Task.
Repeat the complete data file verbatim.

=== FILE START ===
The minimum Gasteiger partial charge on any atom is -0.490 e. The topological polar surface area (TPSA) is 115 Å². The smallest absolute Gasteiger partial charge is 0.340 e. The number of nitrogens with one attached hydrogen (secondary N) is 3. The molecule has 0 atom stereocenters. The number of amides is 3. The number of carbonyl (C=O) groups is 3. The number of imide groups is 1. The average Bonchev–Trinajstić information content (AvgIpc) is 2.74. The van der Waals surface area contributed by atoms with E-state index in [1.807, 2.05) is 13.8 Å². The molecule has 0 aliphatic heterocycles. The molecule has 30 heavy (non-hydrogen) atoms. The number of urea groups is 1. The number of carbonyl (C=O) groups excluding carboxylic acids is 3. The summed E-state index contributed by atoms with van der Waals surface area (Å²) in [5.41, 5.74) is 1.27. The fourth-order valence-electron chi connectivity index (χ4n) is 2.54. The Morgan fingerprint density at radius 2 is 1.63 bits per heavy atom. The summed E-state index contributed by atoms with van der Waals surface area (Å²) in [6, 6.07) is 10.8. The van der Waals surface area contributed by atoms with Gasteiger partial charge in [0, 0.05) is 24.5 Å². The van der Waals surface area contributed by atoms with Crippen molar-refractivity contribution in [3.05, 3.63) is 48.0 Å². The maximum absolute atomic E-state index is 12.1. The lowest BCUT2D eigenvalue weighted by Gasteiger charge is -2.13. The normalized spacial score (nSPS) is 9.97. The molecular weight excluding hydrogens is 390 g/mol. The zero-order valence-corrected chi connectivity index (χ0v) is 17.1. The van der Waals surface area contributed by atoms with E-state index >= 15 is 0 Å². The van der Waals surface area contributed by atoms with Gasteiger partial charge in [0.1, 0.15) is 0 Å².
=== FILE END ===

The minimum Gasteiger partial charge on any atom is -0.490 e. The topological polar surface area (TPSA) is 115 Å². The smallest absolute Gasteiger partial charge is 0.340 e. The number of nitrogens with one attached hydrogen (secondary N) is 3. The molecule has 0 atom stereocenters. The number of amides is 3. The number of carbonyl (C=O) groups is 3. The number of imide groups is 1. The average Bonchev–Trinajstić information content (AvgIpc) is 2.74. The van der Waals surface area contributed by atoms with E-state index in [1.807, 2.05) is 13.8 Å². The molecule has 0 aliphatic heterocycles. The molecule has 30 heavy (non-hydrogen) atoms. The number of urea groups is 1. The number of carbonyl (C=O) groups excluding carboxylic acids is 3. The summed E-state index contributed by atoms with van der Waals surface area (Å²) in [5.41, 5.74) is 1.27. The fourth-order valence-electron chi connectivity index (χ4n) is 2.54. The Morgan fingerprint density at radius 2 is 1.63 bits per heavy atom. The summed E-state index contributed by atoms with van der Waals surface area (Å²) in [6, 6.07) is 10.8. The van der Waals surface area contributed by atoms with Gasteiger partial charge in [0, 0.05) is 24.5 Å². The van der Waals surface area contributed by atoms with Crippen molar-refractivity contribution in [3.05, 3.63) is 48.0 Å². The maximum absolute atomic E-state index is 12.1. The lowest BCUT2D eigenvalue weighted by Gasteiger charge is -2.13. The normalized spacial score (nSPS) is 9.97. The molecular weight excluding hydrogens is 390 g/mol. The zero-order valence-corrected chi connectivity index (χ0v) is 17.1. The van der Waals surface area contributed by atoms with E-state index >= 15 is 0 Å². The van der Waals surface area contributed by atoms with Gasteiger partial charge in [0.1, 0.15) is 0 Å².